Car production in the Czech Republic dropped by 18 percent in the first quarter of this year, according to the latest figures released by the Czech Automotive Industry Association. In total, over 287, 700 vehicles were made in the Czech Republic between January and March. All Czech-based car producers saw a decrease in production. Meanwhile, the production of trucks registered a 56-percent drop over the same period, and reached a mere 157 vehicles.
The Czech Republic ranked 14th out of 29 developed nations in children’s well-being, according to a report by the UN agency UNICEF released on Wednesday. The country ranked high in factors such as health and safety but low in the factors related to behaviour, risks and housing and environment. Ten years ago, the Czech Republic was ranked 9th.
The Czech government on Wednesday approved legislation reforming the financing of political parties. The bill will require parties to establish transparent bank accounts accessible on the web; they will also have to release their annual accounts and details of campaign finances. However, the bill does not establish an independent body that would monitor parties’ finances; its absence has been criticized by the Council of Europe’s anti-corruption agency. The new legislation will now be debated by the Czech Parliament.
The last four weeks were the coldest in a hundred years, according to the Czech Meteorological Institute. Temperatures in the period between March 11 and April 7 averaged -1 degree Celsius, the lowest temperatures on record since 1912 when nationwide measuring began. Meteorologists said the unusually cold start of spring was due to strong jet streams over the Atlantic which created cyclones that brought cold air to central Europe from Scandinavia and Russia.
The Czech government on Wednesday failed to reach a decision on whether the controversial system of welfare payments, known as S-Cards, should continue. The cabinet refused a proposal by the labour and social affairs minister, Ludmila Müllerová of TOP 09, to use the cards as identification for welfare recipients. Prime Minister Petr Nečas said the best solution would be to scrap the system, a move opposed by the coalition TOP 09 group.
The European Court of Human Rights has upheld a ban imposed in 2010 on the Czech extremist Workers Party by the country’s Supreme Administrative Court. The Czech Justice Ministry said on Wednesday the European Court rejected a complaint against the ban filed by the group’s former leader, Tomáš Vandas. The far-right Workers’ Party was dissolved in February 2010 upon the government’s request; the cabinet claimed the group incited tensions in the society, abused minorities and threatened democracy. The Workers’ Party became the first political group to be banned in the Czech Republic since the fall of communism.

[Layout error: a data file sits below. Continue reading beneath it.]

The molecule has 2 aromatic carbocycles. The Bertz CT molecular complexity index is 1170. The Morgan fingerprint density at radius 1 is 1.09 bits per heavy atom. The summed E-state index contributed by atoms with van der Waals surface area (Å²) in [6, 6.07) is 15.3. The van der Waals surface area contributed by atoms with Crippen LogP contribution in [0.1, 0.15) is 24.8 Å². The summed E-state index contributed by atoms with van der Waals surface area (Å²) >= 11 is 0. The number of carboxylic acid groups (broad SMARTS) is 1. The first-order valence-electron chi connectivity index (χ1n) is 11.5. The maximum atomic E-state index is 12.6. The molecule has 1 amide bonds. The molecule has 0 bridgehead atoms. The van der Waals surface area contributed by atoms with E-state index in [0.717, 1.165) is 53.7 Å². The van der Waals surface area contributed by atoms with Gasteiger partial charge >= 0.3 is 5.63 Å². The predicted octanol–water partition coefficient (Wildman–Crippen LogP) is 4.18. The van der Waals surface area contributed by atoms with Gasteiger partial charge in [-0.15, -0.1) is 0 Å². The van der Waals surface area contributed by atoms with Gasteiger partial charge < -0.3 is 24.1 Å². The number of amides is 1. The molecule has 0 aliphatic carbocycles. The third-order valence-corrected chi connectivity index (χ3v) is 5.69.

Zlín host Plzeň in game two of the finals of the Czech hockey league playoffs. Tuesday’s opening game of the best-of-seven final series was won by visitors Plzeň who have never won the league title. On Wednesday, Plzeň were leading 1:0 at the start of the match after the team’s captain Martin Straka scored in the 4th minute.
The levels of overweight and obesity in the Czech Republic have stopped rising, according to a new survey commissioned by the public health insurer, VZP. The survey found that 21 percent of Czechs are obese while another 34 percent are overweight, the same numbers that were recorded in a similar study three years ago. There are now fewer obese and overweight women whereas the number of overweight and obese men grew slightly. The survey also found that 20 percent of women aged 18 and 19 were underweight.
Korean Air has acquired a 44-percent stake in the troubled Czech national carrier, Czech Airlines. The contract between Korean Air and Czech Aeroholding, ČSA’s mother company was signed in Prague on Wednesday. Under the deal, the Korean carrier will pay 3.4 million US dollars for the minority stake in Czech Airlines, the Korean carrier’s first such investment abroad.
To be approved by the Czech Parliament, an Irish opt-out from the EU’s Lisbon treaty will require a three-fifth majority in both chambers, the Czech government said on Wednesday. The cabinet adopted the view that the opt-out from judicial and home affairs coordination complemented the European Union’s primary law, and as such needed to be approved by the so-called constitutional majority of lawmakers. Czech MPs and Senators may however choose to follow a different procedure in voting on the opt-out, the CTK news agency said.
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